Chancellor Jeremy Hunt vowed to commit £20bn to carbon capture technology over the next two decades, alongside new support for small modular nuclear reactors (SMRs).
- Chancellor Jeremy Hunt has announced support for carbon capture technology ahead of the upcoming budget.
- It comes amid warnings that progress on policies needed to develop CCS and hydrogen technologies had so far been “lacking”, jeopardising the UK’s net zero targets.
- Meanwhile, backers of key carbon capture and storage projects called for confirmation on the next stage of the government’s cluster deployment plan.
Mr Hunt labelled the funding – set to be unveiled in this week’s Budget – a “clean energy reset”, which he said would help create up to 50,000 jobs and support the UK’s target to capture 20-30 million tonnes of emissions per year by 2030.
It comes as the backers of key carbon capture and storage (CCS) projects called for confirmation on the next stage of the government’s cluster deployment plan, known as Track 1 and Track 2.
Last week MPs said progress on policies needed to develop CCS and hydrogen technologies had so far been “lacking”, and warned that unless solutions are rolled out at scale the UK would fail to meet its net zero targets.
In particular, the Scottish Affairs Committee said it was “disappointed with the lack of priority” given to the north-east Acorn CCS project at St Fergus, which was relegated to the Track 2 process during initial awards in 2021.
Part of the Scottish Cluster scheme – which would see industrial emissions from the central belt to the north-east and captured and stored offshore – Acorn aims to store 5-6 million tonnes of CO2 per year in its first phase, though developers say it could “easily” ramp up 20 million tonnes per year.
The move is also likely to encourage developers of the Viking CCS scheme around the Humber, including Harbour Energy. The hub would transport and store 10 million tonnes of CO2 per year in the offshore Viking fields by 2030, and up to 15 million tonnes by 2035.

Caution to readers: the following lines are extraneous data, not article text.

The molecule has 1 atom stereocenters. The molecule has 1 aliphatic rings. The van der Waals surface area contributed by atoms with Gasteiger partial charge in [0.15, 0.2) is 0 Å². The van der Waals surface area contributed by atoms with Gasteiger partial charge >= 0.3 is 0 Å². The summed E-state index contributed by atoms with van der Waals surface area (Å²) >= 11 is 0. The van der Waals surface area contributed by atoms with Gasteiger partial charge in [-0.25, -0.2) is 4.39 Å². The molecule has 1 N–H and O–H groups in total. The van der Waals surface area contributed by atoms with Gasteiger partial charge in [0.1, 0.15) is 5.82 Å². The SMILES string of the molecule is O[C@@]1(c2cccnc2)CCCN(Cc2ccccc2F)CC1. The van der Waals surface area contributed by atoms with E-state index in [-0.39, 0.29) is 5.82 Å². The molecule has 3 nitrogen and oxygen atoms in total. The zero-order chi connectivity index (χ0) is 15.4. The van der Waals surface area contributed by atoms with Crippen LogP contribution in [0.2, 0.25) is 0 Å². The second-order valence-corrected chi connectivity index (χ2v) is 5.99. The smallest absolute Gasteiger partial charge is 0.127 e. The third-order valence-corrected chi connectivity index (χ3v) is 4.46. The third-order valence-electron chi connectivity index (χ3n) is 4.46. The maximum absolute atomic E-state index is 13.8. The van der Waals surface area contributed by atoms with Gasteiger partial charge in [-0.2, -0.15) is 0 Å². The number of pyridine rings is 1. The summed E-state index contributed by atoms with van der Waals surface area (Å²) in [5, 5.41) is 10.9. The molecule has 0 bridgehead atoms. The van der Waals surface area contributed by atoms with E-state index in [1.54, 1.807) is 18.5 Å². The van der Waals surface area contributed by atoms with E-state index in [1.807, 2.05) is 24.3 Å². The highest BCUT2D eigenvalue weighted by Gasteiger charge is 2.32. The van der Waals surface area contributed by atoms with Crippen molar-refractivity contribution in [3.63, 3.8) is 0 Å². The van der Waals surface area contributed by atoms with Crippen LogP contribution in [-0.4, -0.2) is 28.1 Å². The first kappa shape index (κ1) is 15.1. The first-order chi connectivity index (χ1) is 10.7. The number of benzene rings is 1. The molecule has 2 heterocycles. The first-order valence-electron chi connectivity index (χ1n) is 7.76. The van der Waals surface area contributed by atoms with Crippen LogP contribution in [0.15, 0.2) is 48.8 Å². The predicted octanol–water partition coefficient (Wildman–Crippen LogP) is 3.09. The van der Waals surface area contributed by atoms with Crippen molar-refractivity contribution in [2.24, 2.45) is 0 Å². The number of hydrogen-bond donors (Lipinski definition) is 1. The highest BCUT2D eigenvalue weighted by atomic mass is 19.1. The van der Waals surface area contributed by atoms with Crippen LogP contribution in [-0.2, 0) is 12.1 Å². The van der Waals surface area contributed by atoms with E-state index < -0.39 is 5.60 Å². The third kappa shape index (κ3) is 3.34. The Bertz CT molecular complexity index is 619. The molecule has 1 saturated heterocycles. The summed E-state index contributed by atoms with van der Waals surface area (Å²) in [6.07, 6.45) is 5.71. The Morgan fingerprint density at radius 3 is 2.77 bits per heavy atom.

Though Mr Hunt did not specify any update on the custer sequencing programme, the government promised “unprecedented investment” of £20bn over the next 20 years and that it would “commit to spades in the ground on these projects from next year”.
It also promised to “rapidly” announce the winners of a competition to build SMRs across the UK in a bid to expand the country’s nuclear fleet, and would “match a proportion of private investment” in the schemes, though did not issue further details.
Mr Hunt said: “Without Government support, the average household energy bill would have hit almost £4,300 this year, which is why we stepped in to save a typical household £1,300 on their energy bills this winter.
“We don’t want to see high bills like this again, it’s time for a clean energy reset. That is why we are fully committing to nuclear power in the UK, backing a new generation of small modular reactors, and investing tens of billions in clean energy through carbon capture.
“This plan will help drive energy bills down for households across the country and improve our energy security whilst delivering on one of our five promises to grow the economy.”
Energy Secretary Grant Shapps said: “Putin’s illegal invasion of Ukraine has demonstrated to the world the vital importance of increasing our energy security and independence – powering more of Britain from Britain and shielding ourselves from the volatile fossil fuels market.
“Already a global leader in offshore wind power, we now want to do the same for the UK’s nuclear and carbon capture industries, which in turn will help cut the wholesale electricity prices to amongst the lowest in Europe.
“Today’s funding will play an integral role in delivering that, helping us further towards our net zero targets and creating green jobs across the country.”